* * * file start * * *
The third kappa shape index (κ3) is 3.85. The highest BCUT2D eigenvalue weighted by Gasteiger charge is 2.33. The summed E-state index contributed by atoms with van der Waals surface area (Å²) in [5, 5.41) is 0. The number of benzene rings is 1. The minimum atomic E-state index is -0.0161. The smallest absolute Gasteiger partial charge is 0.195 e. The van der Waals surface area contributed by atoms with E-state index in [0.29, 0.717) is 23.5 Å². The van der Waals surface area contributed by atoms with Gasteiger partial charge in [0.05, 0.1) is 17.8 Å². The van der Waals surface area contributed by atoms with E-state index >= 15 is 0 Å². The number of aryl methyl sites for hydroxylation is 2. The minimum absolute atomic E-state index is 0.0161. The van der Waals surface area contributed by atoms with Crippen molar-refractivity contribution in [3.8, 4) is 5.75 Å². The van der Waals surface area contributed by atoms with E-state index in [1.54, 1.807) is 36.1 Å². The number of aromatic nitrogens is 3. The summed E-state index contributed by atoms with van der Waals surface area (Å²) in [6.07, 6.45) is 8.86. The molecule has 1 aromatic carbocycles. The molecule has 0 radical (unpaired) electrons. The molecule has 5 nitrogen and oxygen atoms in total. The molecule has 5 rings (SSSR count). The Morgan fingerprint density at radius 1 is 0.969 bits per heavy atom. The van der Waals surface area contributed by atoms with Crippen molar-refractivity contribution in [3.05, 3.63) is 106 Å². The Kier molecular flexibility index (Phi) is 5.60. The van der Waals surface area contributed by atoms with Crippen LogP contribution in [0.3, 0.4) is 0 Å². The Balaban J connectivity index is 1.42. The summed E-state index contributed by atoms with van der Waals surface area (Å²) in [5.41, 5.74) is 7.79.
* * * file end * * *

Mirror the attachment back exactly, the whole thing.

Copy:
The third kappa shape index (κ3) is 3.85. The highest BCUT2D eigenvalue weighted by Gasteiger charge is 2.33. The summed E-state index contributed by atoms with van der Waals surface area (Å²) in [5, 5.41) is 0. The number of benzene rings is 1. The minimum atomic E-state index is -0.0161. The smallest absolute Gasteiger partial charge is 0.195 e. The van der Waals surface area contributed by atoms with E-state index in [0.29, 0.717) is 23.5 Å². The van der Waals surface area contributed by atoms with Gasteiger partial charge in [0.05, 0.1) is 17.8 Å². The van der Waals surface area contributed by atoms with E-state index >= 15 is 0 Å². The number of aryl methyl sites for hydroxylation is 2. The minimum absolute atomic E-state index is 0.0161. The van der Waals surface area contributed by atoms with Crippen molar-refractivity contribution in [3.8, 4) is 5.75 Å². The van der Waals surface area contributed by atoms with E-state index in [1.54, 1.807) is 36.1 Å². The number of aromatic nitrogens is 3. The summed E-state index contributed by atoms with van der Waals surface area (Å²) in [6.07, 6.45) is 8.86. The molecule has 1 aromatic carbocycles. The molecule has 0 radical (unpaired) electrons. The molecule has 5 nitrogen and oxygen atoms in total. The molecule has 5 rings (SSSR count). The Morgan fingerprint density at radius 1 is 0.969 bits per heavy atom. The van der Waals surface area contributed by atoms with Crippen molar-refractivity contribution in [3.05, 3.63) is 106 Å². The Kier molecular flexibility index (Phi) is 5.60. The van der Waals surface area contributed by atoms with Crippen LogP contribution in [0.3, 0.4) is 0 Å². The Balaban J connectivity index is 1.42. The summed E-state index contributed by atoms with van der Waals surface area (Å²) in [5.41, 5.74) is 7.79.